“I am an educator. Moving to distance learning has been one of the most challenging transitions for children. I hold my classes, tutorials and I hold social Zoom meetings so students can meet their classmates in a controlled setting and discuss their anxieties and frustrations.”

TARA ZAAFRAN, Texas

Meet the Research Team

Dalia Mogahed

Dalia Mogahed

Director of Research, Institute for Social Policy and Understanding

Petra Alsoofy

Petra Alsoofy

Outreach & Partnerships Manager, Institute for Social Policy and Understanding

Erum Ikramullah

Erum Ikramullah

Research Project Manager, Institute for Social Policy and Understanding

Katherine Coplen

Katherine Coplen

Director of Communications, Institute for Social Policy and Understanding

Katie Grimes

Katie Grimes

Communication & Creative Media Specialist, Institute for Social Policy and Understanding

Meet the Research Team

Dalia Mogahed

Dalia Mogahed

Director of Research, Institute for Social Policy and Understanding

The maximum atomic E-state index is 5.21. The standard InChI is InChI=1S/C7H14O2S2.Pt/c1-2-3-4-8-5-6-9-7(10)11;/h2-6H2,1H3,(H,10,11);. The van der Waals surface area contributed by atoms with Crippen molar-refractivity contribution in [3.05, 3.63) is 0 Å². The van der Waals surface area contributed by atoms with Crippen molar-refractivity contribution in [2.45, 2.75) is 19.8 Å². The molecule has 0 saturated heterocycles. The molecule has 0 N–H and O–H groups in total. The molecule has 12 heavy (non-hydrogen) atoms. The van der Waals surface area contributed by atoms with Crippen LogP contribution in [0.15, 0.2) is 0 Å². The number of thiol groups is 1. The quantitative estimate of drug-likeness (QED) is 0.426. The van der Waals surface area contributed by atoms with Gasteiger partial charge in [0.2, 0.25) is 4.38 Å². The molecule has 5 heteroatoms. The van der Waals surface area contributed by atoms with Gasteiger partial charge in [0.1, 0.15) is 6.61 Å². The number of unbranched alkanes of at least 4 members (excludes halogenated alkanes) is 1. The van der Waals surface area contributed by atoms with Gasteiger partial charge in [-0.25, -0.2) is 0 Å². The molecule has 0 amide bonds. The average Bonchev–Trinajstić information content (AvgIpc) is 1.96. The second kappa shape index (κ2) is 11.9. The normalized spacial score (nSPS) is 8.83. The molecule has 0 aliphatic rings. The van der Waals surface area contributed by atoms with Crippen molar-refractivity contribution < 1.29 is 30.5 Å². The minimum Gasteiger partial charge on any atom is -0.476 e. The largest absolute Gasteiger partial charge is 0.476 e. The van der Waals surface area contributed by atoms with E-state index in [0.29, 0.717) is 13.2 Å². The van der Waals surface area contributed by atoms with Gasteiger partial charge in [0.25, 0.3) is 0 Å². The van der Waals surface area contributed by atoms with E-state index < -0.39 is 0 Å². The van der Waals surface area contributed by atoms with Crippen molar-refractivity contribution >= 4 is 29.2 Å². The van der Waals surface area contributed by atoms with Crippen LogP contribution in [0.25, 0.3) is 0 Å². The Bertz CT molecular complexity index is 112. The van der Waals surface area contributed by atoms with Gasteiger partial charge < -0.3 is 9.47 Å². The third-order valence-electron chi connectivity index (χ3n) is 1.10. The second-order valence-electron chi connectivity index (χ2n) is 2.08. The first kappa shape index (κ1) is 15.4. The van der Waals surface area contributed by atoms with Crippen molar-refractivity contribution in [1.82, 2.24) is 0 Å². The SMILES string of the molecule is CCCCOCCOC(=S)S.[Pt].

Petra Alsoofy

Petra Alsoofy

Outreach & Partnerships Manager, Institute for Social Policy and Understanding

Erum Ikramullah

Erum Ikramullah

Research Project Manager, Institute for Social Policy and Understanding

Katherine Coplen

Katherine Coplen

Senior Communications Manager, Institute for Social Policy and Understanding

Katie Grimes

Katie Grimes

Communication & Creative Media Specialist, Institute for Social Policy and Understanding

Partnerships

This project was completed in partnership with the National Muslim Taskforce on COVID-19 (a coalition chaired by AMHP, FCNA, IMANA, and ISNA), U.S. Council of Muslim Organizations, Muslim American Society (MAS), Islam in Spanish, National Black Muslim COVID Coalition, and Poligon Education Fund.

American Muslim Health Professionals
Poligon logo - Amplifying Muslim American Voices in Congress
The Fiqh Council of North America
Islam in Spanish logo
US Council of Muslim Organizations
National Black Muslim COVID Coalition logo
Islamic Society of North America
IMANA
Muslim American Society logo